Children’s questions can embarrass even theologians: “Could Jesus have got down off the cross if he wanted to?” Or in the Old Testament: “Why does it say it say that God hardened Pharaoh’s heart every night, and then sent another plague in the morning to make him change his mind?” Similarly, in the Indian epic Ramayana, the Avatar Rama who is God incarnate lay unconscious and paralysed on the battle field, in the grip of magic snakes projected by the villainous enemy. Rama’s allies are bewildered; how can this happen, how can the incarnation of omnipotent God lie there helpless. Some of them say: “It is not for us to have doubts and questionings. This must be a voluntary act, so we should simply wait till the Lord chooses to recover, throw off the snakes, and get up in his own good time.”

But this is not at all the divine intention, and others of his allies have a clearer vision. They send out to find Garuda, the eagle-god, and he comes directly to the scene and only then does Rama rise and again take charge of the war against the evil Ravna.

Here and in other places the epic story makes it clear that others besides the Lord are given parts to play, and until they do so, events do not follow as they should.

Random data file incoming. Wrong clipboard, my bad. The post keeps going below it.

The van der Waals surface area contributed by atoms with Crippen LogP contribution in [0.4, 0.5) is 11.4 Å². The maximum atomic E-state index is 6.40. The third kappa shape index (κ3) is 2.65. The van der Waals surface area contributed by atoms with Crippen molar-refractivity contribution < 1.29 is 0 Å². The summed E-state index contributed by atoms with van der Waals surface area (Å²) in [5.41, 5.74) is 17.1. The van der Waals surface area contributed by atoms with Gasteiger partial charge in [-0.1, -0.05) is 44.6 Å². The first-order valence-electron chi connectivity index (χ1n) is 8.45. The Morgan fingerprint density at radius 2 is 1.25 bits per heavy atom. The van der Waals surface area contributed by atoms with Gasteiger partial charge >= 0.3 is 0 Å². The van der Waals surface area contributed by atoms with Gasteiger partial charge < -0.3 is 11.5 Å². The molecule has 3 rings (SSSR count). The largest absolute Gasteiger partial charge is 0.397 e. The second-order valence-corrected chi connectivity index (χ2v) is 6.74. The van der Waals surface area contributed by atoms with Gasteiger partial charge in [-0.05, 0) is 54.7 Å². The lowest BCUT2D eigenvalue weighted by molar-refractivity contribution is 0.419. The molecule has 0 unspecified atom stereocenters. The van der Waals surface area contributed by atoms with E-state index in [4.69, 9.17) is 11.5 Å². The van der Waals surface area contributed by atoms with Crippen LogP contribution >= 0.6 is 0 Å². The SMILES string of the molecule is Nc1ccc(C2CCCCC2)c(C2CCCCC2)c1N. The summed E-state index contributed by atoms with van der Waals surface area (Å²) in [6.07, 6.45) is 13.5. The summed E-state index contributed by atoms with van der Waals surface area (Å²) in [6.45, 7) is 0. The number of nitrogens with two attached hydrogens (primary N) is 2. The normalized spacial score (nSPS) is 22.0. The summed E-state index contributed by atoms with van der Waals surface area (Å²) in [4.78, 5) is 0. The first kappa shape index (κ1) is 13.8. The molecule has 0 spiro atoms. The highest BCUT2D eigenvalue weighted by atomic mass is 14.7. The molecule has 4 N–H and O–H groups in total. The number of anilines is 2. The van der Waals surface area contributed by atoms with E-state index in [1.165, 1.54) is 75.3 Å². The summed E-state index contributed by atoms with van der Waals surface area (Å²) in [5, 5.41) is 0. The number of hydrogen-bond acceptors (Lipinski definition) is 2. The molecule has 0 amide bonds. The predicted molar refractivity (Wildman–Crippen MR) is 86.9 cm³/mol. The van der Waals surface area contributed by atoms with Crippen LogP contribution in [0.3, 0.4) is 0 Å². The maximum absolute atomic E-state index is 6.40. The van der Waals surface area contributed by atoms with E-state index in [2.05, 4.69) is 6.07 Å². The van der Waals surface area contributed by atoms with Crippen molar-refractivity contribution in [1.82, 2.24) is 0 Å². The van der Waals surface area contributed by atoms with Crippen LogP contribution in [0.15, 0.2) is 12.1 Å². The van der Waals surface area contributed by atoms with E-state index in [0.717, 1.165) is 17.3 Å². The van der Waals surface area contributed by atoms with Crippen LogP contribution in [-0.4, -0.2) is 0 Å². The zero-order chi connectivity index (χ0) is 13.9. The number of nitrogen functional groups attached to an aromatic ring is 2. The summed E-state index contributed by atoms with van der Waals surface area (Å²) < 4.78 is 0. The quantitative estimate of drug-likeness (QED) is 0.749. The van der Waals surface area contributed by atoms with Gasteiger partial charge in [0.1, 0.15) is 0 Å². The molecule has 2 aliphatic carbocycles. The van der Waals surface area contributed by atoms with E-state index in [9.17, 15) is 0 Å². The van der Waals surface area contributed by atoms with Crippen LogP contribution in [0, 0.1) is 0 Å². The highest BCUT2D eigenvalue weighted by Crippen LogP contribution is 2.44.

Sometimes a great teacher gives his pupils a similar chance. Dr Shastri was a famous scholar of Sanskrit and had translated a number of ancient texts hitherto unknown to the West. Then the inspiration came to him that he should make a translation of the huge Ramayana epic which consists of 24,000 verses. He mentioned this to a disciple who expected that he would begin at once as was his custom when a spiritual inspiration came. But, uncharacteristically, he dithered. “How can my paltry knowledge of Sanskrit cope with this masterpiece with its poetry and rhetoric? How can a firefly stand before the sun? And so on and so on for over a month. At last she said to him: “Teacher, please do it. Let us begin now.” “Yes he replied vigorously, let’s begin now, get some paper.” He took down the first volume of the book and dictated a section then and there.

Why did he not do this before? The answer is that he gave her a chance to make a positive suggestion and play a little part in the great work. It was completed years later in three volumes and is now the standard translation. On the front page there is a dedication to her.

The divine voluntarily restricts itself so that human beings may play a part in freeing it, as it were. In this way they can make spiritual progress and experience a flash of the divine impulse within themselves.

© 2000 Trevor Leggett

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